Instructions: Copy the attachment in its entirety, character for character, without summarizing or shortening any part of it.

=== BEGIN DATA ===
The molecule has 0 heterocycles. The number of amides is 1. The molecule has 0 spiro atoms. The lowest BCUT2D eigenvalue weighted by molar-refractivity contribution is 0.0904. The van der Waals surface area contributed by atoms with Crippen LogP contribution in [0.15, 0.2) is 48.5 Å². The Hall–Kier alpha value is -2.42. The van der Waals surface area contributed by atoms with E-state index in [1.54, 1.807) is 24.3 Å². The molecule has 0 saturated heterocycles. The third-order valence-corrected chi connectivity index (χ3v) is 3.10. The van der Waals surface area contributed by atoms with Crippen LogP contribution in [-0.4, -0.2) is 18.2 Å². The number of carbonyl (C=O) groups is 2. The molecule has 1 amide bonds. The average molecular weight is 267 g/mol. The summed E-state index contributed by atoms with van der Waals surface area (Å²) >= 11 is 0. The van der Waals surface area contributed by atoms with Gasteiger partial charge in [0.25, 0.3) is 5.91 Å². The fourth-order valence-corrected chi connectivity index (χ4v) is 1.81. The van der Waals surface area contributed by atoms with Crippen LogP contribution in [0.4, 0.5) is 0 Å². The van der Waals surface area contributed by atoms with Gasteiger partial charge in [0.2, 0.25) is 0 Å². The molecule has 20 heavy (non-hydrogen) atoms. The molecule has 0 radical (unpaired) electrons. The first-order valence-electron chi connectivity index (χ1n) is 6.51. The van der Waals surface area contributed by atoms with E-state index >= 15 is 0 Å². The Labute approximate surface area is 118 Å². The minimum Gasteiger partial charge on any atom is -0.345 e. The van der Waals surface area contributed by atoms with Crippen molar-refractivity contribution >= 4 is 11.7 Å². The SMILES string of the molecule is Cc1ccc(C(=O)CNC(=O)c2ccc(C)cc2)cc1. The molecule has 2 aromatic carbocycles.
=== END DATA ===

The molecule has 0 heterocycles. The number of amides is 1. The molecule has 0 spiro atoms. The lowest BCUT2D eigenvalue weighted by molar-refractivity contribution is 0.0904. The van der Waals surface area contributed by atoms with Crippen LogP contribution in [0.15, 0.2) is 48.5 Å². The Hall–Kier alpha value is -2.42. The van der Waals surface area contributed by atoms with E-state index in [1.54, 1.807) is 24.3 Å². The molecule has 0 saturated heterocycles. The third-order valence-corrected chi connectivity index (χ3v) is 3.10. The van der Waals surface area contributed by atoms with Crippen LogP contribution in [-0.4, -0.2) is 18.2 Å². The number of carbonyl (C=O) groups is 2. The molecule has 1 amide bonds. The average molecular weight is 267 g/mol. The summed E-state index contributed by atoms with van der Waals surface area (Å²) >= 11 is 0. The van der Waals surface area contributed by atoms with Gasteiger partial charge in [0.25, 0.3) is 5.91 Å². The fourth-order valence-corrected chi connectivity index (χ4v) is 1.81. The van der Waals surface area contributed by atoms with Crippen LogP contribution in [0.4, 0.5) is 0 Å². The van der Waals surface area contributed by atoms with Gasteiger partial charge in [0.2, 0.25) is 0 Å². The molecule has 20 heavy (non-hydrogen) atoms. The molecule has 0 radical (unpaired) electrons. The first-order valence-electron chi connectivity index (χ1n) is 6.51. The van der Waals surface area contributed by atoms with E-state index >= 15 is 0 Å². The Labute approximate surface area is 118 Å². The minimum Gasteiger partial charge on any atom is -0.345 e. The van der Waals surface area contributed by atoms with Crippen molar-refractivity contribution >= 4 is 11.7 Å². The SMILES string of the molecule is Cc1ccc(C(=O)CNC(=O)c2ccc(C)cc2)cc1. The molecule has 2 aromatic carbocycles.